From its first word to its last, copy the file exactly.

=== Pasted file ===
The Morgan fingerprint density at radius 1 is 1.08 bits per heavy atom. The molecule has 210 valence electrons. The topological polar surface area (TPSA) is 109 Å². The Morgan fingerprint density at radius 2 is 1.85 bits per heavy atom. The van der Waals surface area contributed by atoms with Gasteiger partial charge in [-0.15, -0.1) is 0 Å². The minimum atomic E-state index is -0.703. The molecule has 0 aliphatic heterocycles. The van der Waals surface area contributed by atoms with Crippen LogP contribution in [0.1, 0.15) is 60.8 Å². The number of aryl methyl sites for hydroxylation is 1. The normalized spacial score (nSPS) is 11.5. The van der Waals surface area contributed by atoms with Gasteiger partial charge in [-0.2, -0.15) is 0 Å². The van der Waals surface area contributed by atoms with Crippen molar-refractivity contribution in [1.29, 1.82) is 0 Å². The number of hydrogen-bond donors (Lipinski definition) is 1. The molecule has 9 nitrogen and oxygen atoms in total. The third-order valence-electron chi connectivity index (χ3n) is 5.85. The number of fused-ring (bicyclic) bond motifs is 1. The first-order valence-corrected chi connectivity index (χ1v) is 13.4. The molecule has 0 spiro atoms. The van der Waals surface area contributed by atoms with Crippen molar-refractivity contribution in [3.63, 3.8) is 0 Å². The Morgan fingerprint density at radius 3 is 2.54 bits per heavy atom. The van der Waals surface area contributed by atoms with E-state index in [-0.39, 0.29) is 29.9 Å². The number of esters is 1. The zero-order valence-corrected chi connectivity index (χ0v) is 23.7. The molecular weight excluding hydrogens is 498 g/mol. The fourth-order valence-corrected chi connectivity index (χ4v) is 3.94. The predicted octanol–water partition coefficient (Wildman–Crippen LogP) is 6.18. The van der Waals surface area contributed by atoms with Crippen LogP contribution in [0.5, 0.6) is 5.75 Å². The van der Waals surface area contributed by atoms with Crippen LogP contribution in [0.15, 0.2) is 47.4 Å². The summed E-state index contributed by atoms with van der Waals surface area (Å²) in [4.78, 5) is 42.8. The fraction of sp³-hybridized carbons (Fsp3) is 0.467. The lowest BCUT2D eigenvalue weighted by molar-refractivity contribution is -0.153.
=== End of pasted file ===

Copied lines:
The Morgan fingerprint density at radius 1 is 1.08 bits per heavy atom. The molecule has 210 valence electrons. The topological polar surface area (TPSA) is 109 Å². The Morgan fingerprint density at radius 2 is 1.85 bits per heavy atom. The van der Waals surface area contributed by atoms with Gasteiger partial charge in [-0.15, -0.1) is 0 Å². The minimum atomic E-state index is -0.703. The molecule has 0 aliphatic heterocycles. The van der Waals surface area contributed by atoms with Crippen LogP contribution in [0.1, 0.15) is 60.8 Å². The number of aryl methyl sites for hydroxylation is 1. The normalized spacial score (nSPS) is 11.5. The van der Waals surface area contributed by atoms with Gasteiger partial charge in [-0.2, -0.15) is 0 Å². The van der Waals surface area contributed by atoms with Crippen molar-refractivity contribution in [1.29, 1.82) is 0 Å². The number of hydrogen-bond donors (Lipinski definition) is 1. The molecule has 9 nitrogen and oxygen atoms in total. The third-order valence-electron chi connectivity index (χ3n) is 5.85. The number of fused-ring (bicyclic) bond motifs is 1. The first-order valence-corrected chi connectivity index (χ1v) is 13.4. The molecule has 0 spiro atoms. The van der Waals surface area contributed by atoms with Crippen molar-refractivity contribution in [3.63, 3.8) is 0 Å². The Morgan fingerprint density at radius 3 is 2.54 bits per heavy atom. The van der Waals surface area contributed by atoms with E-state index in [-0.39, 0.29) is 29.9 Å². The number of esters is 1. The zero-order valence-corrected chi connectivity index (χ0v) is 23.7. The molecular weight excluding hydrogens is 498 g/mol. The fourth-order valence-corrected chi connectivity index (χ4v) is 3.94. The predicted octanol–water partition coefficient (Wildman–Crippen LogP) is 6.18. The van der Waals surface area contributed by atoms with Crippen LogP contribution in [0.5, 0.6) is 5.75 Å². The van der Waals surface area contributed by atoms with Crippen LogP contribution in [0.15, 0.2) is 47.4 Å². The summed E-state index contributed by atoms with van der Waals surface area (Å²) in [4.78, 5) is 42.8. The fraction of sp³-hybridized carbons (Fsp3) is 0.467. The lowest BCUT2D eigenvalue weighted by molar-refractivity contribution is -0.153.